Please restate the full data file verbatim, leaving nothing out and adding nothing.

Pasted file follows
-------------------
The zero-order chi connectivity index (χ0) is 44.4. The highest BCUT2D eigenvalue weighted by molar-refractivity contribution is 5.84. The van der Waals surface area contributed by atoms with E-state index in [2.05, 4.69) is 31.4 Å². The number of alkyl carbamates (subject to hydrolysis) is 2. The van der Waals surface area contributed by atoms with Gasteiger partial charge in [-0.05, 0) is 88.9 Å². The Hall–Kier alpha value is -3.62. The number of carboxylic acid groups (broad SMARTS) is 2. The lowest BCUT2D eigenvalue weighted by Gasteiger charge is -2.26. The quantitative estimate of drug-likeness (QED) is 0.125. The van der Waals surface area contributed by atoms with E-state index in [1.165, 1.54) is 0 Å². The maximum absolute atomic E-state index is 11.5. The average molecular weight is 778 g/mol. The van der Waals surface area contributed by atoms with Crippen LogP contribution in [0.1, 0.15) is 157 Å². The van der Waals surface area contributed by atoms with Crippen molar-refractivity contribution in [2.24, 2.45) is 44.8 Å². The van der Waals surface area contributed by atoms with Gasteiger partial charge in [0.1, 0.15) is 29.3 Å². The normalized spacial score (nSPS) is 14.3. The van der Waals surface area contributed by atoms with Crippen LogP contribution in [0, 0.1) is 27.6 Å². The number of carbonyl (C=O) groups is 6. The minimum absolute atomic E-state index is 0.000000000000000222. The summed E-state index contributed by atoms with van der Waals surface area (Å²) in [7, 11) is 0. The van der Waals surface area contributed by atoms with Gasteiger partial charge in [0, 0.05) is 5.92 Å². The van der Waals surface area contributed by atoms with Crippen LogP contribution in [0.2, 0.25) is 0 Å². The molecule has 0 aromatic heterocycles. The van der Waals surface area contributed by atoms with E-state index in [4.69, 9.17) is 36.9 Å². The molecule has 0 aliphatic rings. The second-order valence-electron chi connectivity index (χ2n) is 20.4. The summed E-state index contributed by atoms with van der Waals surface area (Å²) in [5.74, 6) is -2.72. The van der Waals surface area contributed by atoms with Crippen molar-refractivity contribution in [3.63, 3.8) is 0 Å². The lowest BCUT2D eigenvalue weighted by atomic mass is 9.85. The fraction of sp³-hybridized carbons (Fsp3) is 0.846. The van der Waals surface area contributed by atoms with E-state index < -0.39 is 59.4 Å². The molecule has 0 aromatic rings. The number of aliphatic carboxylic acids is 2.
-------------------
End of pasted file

The zero-order chi connectivity index (χ0) is 44.4. The highest BCUT2D eigenvalue weighted by molar-refractivity contribution is 5.84. The van der Waals surface area contributed by atoms with E-state index in [2.05, 4.69) is 31.4 Å². The number of alkyl carbamates (subject to hydrolysis) is 2. The van der Waals surface area contributed by atoms with Gasteiger partial charge in [-0.05, 0) is 88.9 Å². The Hall–Kier alpha value is -3.62. The number of carboxylic acid groups (broad SMARTS) is 2. The lowest BCUT2D eigenvalue weighted by Gasteiger charge is -2.26. The quantitative estimate of drug-likeness (QED) is 0.125. The van der Waals surface area contributed by atoms with E-state index in [1.165, 1.54) is 0 Å². The maximum absolute atomic E-state index is 11.5. The average molecular weight is 778 g/mol. The van der Waals surface area contributed by atoms with Crippen LogP contribution in [0.1, 0.15) is 157 Å². The van der Waals surface area contributed by atoms with Crippen molar-refractivity contribution in [2.24, 2.45) is 44.8 Å². The van der Waals surface area contributed by atoms with Gasteiger partial charge in [0.1, 0.15) is 29.3 Å². The normalized spacial score (nSPS) is 14.3. The van der Waals surface area contributed by atoms with Crippen LogP contribution in [0, 0.1) is 27.6 Å². The number of carbonyl (C=O) groups is 6. The minimum absolute atomic E-state index is 0.000000000000000222. The summed E-state index contributed by atoms with van der Waals surface area (Å²) in [7, 11) is 0. The van der Waals surface area contributed by atoms with Gasteiger partial charge in [0, 0.05) is 5.92 Å². The van der Waals surface area contributed by atoms with Crippen LogP contribution in [0.2, 0.25) is 0 Å². The molecule has 0 aromatic heterocycles. The van der Waals surface area contributed by atoms with E-state index in [4.69, 9.17) is 36.9 Å². The molecule has 0 aliphatic rings. The second-order valence-electron chi connectivity index (χ2n) is 20.4. The summed E-state index contributed by atoms with van der Waals surface area (Å²) in [5.74, 6) is -2.72. The van der Waals surface area contributed by atoms with Crippen molar-refractivity contribution in [3.63, 3.8) is 0 Å². The lowest BCUT2D eigenvalue weighted by atomic mass is 9.85. The fraction of sp³-hybridized carbons (Fsp3) is 0.846. The van der Waals surface area contributed by atoms with E-state index < -0.39 is 59.4 Å². The molecule has 0 aromatic rings. The number of aliphatic carboxylic acids is 2.